In one of my kids bedrooms, there is two Pothos plants.  Both are in identical 6-inch grey ceramic pots.  Both are the same distance away from their respective windows.  Both are watered on the same day, with approximately the same amount of water.  However, when I went in this week to vacuum and water, this is what I saw:

pothos

To clarify, or complicate matters, the plant on the left is in an east-facing dormer window, the one on the right is in a south-facing dormer window.  The south window is shaded by a large tree, and generally seems darker, and the east-facing window seems to be the sunnier warmer location for the entire day.

Luckily, most of my houseplants benefit more from neglect, than from over-watering, and now both are thriving again. My best suggestion, as un-helpful as it may seem: water your houseplants when it seems like they need it.

To keep things green and healthy in your home, here are some other great options:

 

http://www.daviddomoney.com/2015/01/14/top-10-cant-kill-houseplants-lazy-gardeners/

All About Air Plants

After Gardening Saturday, an Air Plant (Tilandsia), made its way home, and landed on the kitchen counter, and there it stayed. My plan is to gather a few friends for this one, and hang them in glass terrariums that I have been eyeballing for years.  We have a bit of an abusive relationship with houseplants at our house, due to a cat that will eat anything stringy, a toddler that will pull off anything hanging, and two older kids who will make dinosaur jungles around the base of any plant that’s available (we do have several great options that thrive despite their enviroments).  I’m hoping that these Air Plants, hung up high will be safe from everyone!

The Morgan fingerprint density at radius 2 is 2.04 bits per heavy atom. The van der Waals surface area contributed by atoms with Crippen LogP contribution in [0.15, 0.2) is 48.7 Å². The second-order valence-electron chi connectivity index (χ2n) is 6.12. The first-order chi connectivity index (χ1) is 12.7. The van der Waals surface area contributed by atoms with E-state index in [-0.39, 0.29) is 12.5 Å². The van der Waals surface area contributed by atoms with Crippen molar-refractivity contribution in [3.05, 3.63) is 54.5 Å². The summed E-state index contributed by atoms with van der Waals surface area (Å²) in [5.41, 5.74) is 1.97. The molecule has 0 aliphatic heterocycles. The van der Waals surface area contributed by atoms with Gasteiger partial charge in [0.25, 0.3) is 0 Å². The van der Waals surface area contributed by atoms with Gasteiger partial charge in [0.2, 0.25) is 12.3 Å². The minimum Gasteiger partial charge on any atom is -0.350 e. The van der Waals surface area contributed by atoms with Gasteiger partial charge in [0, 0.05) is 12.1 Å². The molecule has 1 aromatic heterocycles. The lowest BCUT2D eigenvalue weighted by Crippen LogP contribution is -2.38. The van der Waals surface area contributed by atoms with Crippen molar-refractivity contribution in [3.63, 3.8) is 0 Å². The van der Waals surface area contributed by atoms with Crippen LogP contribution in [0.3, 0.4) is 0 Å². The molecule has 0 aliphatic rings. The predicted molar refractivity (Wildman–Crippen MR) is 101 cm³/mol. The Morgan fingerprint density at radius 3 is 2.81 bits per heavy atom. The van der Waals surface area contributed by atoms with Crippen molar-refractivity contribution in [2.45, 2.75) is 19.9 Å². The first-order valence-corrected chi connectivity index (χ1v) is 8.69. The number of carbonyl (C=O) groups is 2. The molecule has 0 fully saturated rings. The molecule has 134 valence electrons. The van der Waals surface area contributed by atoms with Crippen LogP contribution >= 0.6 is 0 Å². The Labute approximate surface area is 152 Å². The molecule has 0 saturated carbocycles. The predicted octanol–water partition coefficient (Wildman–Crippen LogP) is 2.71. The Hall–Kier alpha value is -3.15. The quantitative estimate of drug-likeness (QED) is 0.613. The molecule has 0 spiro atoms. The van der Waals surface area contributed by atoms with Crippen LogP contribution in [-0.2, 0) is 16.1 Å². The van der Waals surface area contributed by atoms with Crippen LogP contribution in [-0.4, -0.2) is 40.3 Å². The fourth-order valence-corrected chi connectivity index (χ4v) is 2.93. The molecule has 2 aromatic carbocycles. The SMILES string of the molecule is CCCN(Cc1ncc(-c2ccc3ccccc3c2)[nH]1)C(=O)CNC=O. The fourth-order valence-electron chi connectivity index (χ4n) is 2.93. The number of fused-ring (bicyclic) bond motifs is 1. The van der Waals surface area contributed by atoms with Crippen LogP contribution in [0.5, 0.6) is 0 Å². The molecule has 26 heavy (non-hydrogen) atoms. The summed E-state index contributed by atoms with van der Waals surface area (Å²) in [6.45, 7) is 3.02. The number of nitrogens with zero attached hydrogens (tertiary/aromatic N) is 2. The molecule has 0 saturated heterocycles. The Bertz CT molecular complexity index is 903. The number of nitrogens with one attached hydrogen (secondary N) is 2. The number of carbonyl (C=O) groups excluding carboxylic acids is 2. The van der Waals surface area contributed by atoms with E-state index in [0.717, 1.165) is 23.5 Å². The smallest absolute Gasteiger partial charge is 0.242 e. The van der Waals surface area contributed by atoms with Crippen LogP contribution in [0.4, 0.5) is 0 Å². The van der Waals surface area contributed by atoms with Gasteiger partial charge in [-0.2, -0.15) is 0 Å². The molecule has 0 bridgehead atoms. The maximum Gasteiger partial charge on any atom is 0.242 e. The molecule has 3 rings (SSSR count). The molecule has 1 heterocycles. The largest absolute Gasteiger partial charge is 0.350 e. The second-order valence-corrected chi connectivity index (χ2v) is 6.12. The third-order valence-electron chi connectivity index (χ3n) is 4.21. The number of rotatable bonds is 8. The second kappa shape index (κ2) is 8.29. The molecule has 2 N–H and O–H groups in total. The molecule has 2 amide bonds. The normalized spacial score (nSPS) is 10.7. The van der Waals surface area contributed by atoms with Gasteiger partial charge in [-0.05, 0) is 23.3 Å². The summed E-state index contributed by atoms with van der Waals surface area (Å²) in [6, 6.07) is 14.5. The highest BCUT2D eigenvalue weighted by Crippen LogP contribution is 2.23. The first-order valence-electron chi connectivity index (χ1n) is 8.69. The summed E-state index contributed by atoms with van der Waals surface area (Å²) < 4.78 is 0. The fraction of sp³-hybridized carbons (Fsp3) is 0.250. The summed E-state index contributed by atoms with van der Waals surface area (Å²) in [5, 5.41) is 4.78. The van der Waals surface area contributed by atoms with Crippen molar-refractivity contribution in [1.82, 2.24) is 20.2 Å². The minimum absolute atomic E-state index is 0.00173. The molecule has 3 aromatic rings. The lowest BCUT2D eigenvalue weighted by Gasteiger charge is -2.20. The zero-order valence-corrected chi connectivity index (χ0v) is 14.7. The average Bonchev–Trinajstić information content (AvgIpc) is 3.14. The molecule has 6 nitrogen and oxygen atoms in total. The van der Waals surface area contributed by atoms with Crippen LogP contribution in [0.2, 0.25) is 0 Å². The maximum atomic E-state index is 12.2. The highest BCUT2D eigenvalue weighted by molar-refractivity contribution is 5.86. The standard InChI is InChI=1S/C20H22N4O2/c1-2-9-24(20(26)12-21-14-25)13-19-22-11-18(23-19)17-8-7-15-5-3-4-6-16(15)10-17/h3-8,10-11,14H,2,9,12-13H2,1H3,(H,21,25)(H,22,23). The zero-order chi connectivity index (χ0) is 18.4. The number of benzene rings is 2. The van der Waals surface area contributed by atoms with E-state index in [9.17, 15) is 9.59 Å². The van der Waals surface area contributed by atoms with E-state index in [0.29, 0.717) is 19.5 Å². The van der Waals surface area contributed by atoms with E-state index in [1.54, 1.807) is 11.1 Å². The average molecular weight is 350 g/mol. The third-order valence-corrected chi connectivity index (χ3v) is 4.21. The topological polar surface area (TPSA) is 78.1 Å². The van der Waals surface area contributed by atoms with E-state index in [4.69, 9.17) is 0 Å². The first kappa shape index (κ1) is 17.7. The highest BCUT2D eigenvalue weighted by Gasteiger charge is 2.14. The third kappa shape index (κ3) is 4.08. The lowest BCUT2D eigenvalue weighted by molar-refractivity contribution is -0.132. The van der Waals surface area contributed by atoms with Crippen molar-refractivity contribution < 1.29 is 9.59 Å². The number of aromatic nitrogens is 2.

Air Plants are so named because their roots do not need to be planted in soil; the leaves draw necessary nutrients from the air.  In the wild, they can be found clinging to rocks and trees with their roots.

Air plants need air, water and light to thrive, just as any other house plant. They can live in a container (like my future terrarium!) as long as that container is not sealed, and air can circulate around the plant.